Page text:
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A Bengaluru-based woman has filed a petition before the Delhi High Court appealing the court to stop her friend, a 48-year-old man based in Noida, from travelling to Switzerland allegedly to undergo euthanasia or assisted suicide.
Advocate Subhash Chandra, the petitioner's advocate, told The Quint that, the high court is likely to hear the case next week.
As per the Centre for Disease Control and Prevention (CDC), Myalgic encephalomyelitis/chronic fatigue syndrome (ME/CFS) is a serious, long-term illness that affects many body systems, where patients are often not able to do their usual activities.
As per the petition accessed by The Quint, the 42-year-old patient repeatedly spoke of the hardships he faced due to the chronic medical condition.
As per personal chat conversation records attached with the petition, the woman was constantly in touch with her friend about his health condition. A text message that he purportedly sent her read, “Looking at euthanasia options. Had enough.”
In one of the messages to the petitioner, the patient wrote via WhatsApp, "I need help to go to the bathroom, cleaning, brushing, feeding, pushing wheelchair, along with the torment of suffering 24 hours for years. I am dependent on three people for simple daily tasks. I am sometimes lying naked on cold floor, urinating there. I have lost my independence, my dignity, my life."
In a report first published by The Indian Express, it was revealed that the petitioner appealed to the court seeking restriction on his travel to Europe, as his action will cause “irreparable loss” and “hardship” to his parents, other family members, and friends.
Patient Was Undergoing Treatment in AIIMS
The petition further adds that the patient was undergoing Fecal Microbiota Transplantation treatment in All India Institute of Medical Sciences (AIIMS) for his condition, but faced "donor availability issues” during the pandemic, due to which he could not continue the same.
Symptoms of his condition surfaced in 2014 and his condition deteriorated over the past eight years, making him “completely bed bound and just able to walk a few steps inside home,” the petition added.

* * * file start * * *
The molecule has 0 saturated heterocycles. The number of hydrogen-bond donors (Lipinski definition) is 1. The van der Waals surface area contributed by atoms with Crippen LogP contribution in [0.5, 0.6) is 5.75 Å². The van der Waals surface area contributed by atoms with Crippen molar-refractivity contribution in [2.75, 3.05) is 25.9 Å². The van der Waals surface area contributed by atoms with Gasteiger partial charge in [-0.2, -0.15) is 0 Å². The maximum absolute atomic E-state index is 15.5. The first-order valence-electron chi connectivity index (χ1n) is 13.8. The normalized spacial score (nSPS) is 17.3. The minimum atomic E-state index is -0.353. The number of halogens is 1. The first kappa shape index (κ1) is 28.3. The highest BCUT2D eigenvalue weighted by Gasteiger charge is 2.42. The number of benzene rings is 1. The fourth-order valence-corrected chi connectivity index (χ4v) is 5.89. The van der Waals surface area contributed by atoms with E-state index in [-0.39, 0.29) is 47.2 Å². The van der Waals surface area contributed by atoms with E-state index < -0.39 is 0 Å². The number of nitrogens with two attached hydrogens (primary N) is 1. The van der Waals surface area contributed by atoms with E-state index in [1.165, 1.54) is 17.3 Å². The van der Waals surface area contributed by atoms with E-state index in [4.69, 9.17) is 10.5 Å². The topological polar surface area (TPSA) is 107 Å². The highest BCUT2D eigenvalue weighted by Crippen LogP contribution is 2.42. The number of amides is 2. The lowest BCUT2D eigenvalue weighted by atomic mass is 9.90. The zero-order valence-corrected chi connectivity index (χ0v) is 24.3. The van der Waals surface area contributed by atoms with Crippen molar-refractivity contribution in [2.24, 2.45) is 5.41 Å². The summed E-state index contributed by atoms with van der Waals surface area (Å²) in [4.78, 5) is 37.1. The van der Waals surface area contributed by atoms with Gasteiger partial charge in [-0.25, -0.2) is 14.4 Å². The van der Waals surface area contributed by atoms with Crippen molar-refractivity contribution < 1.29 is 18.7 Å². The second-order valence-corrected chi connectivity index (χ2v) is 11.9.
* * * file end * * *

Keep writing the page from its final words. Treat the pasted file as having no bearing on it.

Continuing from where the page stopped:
The friend in her writ petition to the high court claims that the 42-year-old patient is allegedly planning to undergo euthanasia through Zurich-based organisation Dignitas, which provides assistance to foreign nationals.
In his interaction with The Quint, Subhash Chandran, lawyer appearing for the petitioner said that the man, in June, travelled to Zurich via Belgium for the first round of psychological evaluation for euthanasia. "The patient obtained a Schengen visa, which allows unrestricted travel to 26 European countries, by providing "false information" that he wants to seek treatment at a clinic in Belgium," he added.
As per the information received by the petitioner, “his application was accepted by Dignitas, first evaluation was approved and (he is) now awaiting the final decision by the end of August 2022."
The medical records attached with the petition state the patient allegedly received a letter in May, by a doctor in AIIMS, stating that he was travelling to Belgium for medical consultation and further treatment as the condition is in early stages of research and not very well known in India.
"The court has to finally decide on his travel plans. As far as the facts are concerned, we are certain that he is not travelling with bonafide intentions, and is misleading Indian and foreign authorities. We pray to the court that he is not granted emigration clearance," added lawyer Subhash Chandran in his interaction with The Quint.
Is Euthanasia Allowed in India?
In India, passive euthanasia was made legal in 2011, for exceptional cases. These typically extend to people who are terminally ill and or in an irreversibly vegetative state. Active euthanasia and assisted suicide are both illegal.
Each case is rigorously evaluated as a stand-alone case when it comes to granting a person allowance to undergo euthanasia.
According to the 2011 ruling, doctors had to approach the courts and file petitions for withdrawing life support of certain patients.
In March 2018, the Supreme Court further bolstered the legal provision by declaring the right to die with dignity, a fundamental right, and providing more allowance to individuals to make this choice.
The Supreme Court passed a law allowing people to draw up a 'living will' during their lifetimes seeking euthanasia (passive) in case they go on to develop a terminal illness or end up in an irreversible vegetative state.
This living will may be submitted to the court and is activated if and when such a time comes.